A Whale of a Time

24 Apr

Today I have been saving the whale. Literally.

Well, not just me. At one point it felt like half our small village was on the beach. Usually this would mean one of two things; either there’s an unexpected heatwave (for heatwave read anything above 16 deg C) or someone has just turned 18 and the party has been turfed out of the village hall at closing time.

The beach normally looks roughly like this:

Image

 

As we live on the seafront it was obvious when we left the house this morning that “something” was happening. To be honest we were running close to being late so I glanced over and assumed it was an inshore rescue practice or something similar. After dropping the children at school it became apparent there were “whales” on the beach. I raced home, grabbed my wellington boots and ran down to see if I could help.

There were three pilot whales that had somehow got stranded. Sadly one was dead, but the other two were very much alive, although in danger from being on their sides. The tide had just started to turn and was coming back in which was good news. The coastguards were there, lots of locals and at that time at least one member of the SSPCA (Scottish Society for the Prevention of Cruelty to Animals). Some people were trying to move the sand so that the whales could be heaved upright but with every wave more would come. I asked where I was needed and waded in. Have you ever tried to get a grip on a whale? No? Me neither until today but I guess it stands to reason that they are extremely slippery. Combined with weighing, actually I couldn’t even begin to guess, but tons, it makes for an interesting combination when you know in order to save this poor creature you need to turn it. The utter relief when we righted the first one was amazing. I would have been happy to stay in the water and help to keep the poor thing straight until I realised my camera was in danger of getting ruined!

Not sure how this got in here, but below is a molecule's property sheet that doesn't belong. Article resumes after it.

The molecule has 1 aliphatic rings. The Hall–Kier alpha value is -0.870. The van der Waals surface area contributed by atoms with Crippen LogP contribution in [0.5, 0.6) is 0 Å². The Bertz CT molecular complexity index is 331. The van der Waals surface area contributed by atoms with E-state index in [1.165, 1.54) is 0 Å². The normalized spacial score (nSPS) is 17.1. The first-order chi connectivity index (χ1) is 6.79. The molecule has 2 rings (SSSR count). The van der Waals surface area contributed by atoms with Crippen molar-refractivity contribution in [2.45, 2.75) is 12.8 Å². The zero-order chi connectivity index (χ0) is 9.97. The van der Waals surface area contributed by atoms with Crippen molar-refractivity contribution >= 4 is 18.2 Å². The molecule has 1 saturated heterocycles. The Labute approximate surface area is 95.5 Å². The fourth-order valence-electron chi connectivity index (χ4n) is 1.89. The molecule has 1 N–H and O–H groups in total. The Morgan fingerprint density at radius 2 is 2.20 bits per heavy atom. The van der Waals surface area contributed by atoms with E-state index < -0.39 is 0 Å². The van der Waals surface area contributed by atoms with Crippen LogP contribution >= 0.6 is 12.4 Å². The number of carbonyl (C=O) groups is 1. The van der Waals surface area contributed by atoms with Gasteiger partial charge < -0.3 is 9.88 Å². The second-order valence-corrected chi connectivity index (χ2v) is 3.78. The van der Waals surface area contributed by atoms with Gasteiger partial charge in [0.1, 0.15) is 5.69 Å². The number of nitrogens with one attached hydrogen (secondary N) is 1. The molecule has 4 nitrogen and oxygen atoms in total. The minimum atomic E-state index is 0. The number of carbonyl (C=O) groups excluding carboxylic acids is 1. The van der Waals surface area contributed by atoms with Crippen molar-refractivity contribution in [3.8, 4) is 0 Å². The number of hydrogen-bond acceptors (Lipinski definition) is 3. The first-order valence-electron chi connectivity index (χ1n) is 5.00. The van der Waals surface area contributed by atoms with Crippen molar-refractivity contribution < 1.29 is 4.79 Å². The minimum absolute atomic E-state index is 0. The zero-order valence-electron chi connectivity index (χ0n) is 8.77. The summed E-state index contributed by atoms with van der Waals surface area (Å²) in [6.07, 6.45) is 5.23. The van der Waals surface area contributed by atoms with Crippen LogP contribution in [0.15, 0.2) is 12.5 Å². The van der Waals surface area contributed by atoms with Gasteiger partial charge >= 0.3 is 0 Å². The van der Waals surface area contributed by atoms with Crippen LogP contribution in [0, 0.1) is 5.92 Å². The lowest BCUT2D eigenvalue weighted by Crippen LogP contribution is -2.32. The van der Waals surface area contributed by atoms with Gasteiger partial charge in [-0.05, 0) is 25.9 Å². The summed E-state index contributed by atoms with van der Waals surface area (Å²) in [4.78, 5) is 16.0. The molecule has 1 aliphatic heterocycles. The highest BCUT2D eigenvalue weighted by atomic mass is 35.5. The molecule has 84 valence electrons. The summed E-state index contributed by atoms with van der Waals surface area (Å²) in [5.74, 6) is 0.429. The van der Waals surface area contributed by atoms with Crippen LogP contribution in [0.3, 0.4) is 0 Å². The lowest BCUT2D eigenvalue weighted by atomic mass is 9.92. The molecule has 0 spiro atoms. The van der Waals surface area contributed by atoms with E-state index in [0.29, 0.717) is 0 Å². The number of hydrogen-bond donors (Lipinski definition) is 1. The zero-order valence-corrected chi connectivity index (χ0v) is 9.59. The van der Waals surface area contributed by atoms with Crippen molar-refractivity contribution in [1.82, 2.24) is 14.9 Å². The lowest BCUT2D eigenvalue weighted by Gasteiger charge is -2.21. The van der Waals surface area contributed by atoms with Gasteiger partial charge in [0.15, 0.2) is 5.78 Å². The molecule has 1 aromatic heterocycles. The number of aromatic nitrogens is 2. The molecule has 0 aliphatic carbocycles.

So I legged it to safety (just in time) and stood dripping on the beach to watch for a while. This is the pilot whale I helped to save.

Image

 

It took a while to get the second one up too, and then it was a case of keeping them damp (whilst avoiding the blow-hole – very important) and waiting for the tide to re-float them. Sadly I couldn’t wait for long as my wee daughter M had an important medical appointment so I needed to have a shower and get ready to collect her.

I had enough time to fill 2 large Thermos flasks with tea and coffee and race back down the beach so I was delighted to learn that one of the whales had been persuaded out to sea (gutted not to have captured it on film though). There were some of the village ladies already dispensing drinks but mine didn’t go to waste. I reluctantly left to collect M and the scene looked like this. As you can see the weather had turned on us.

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How I managed to concentrate at the appointment I shall never know, but it all went very well and after feeding M at the wee cafe near the hospital ( I had promised her and with a person on the autism spectrum it really is a bad idea to break a promise unless essential) we drove back.

Almost the first person I saw was one of our coastguards, near a trailer which had just been loaded with the dead whale. Luckily as I slowed down he was smiling, and he confirmed that they had finally managed to get the second whale back out into open water. I had a massive smile on my face then.

In between all this happening the primary school had suspended lessons and brought the children down for a soggy and quiet nature lesson, lots more SSPCA staff and some Marine Rescue people had arrived, and there was definitely one person with a long lens camera that may have been a journalist. It was certainly a village event.

There were a number of people who must have been extremely cold by the time the second whale was re-floated and everyone who was involved should be very proud of themselves as it was a real team effort and we managed to save the lives of two utterly magical animals – I have been fortunate to see dolphins at very close range but the privilege of actually handling one of these magnificent creatures will stay with me for a long time.

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2 Responses to “A Whale of a Time”

  1. candidcoma April 25, 2013 at 7:47 am #

    poor whales, but what a fantastic experience 😀

    • ouremuk66 April 25, 2013 at 9:58 pm #

      It was a fantastic honour to be involved in helping to save their lives 🙂

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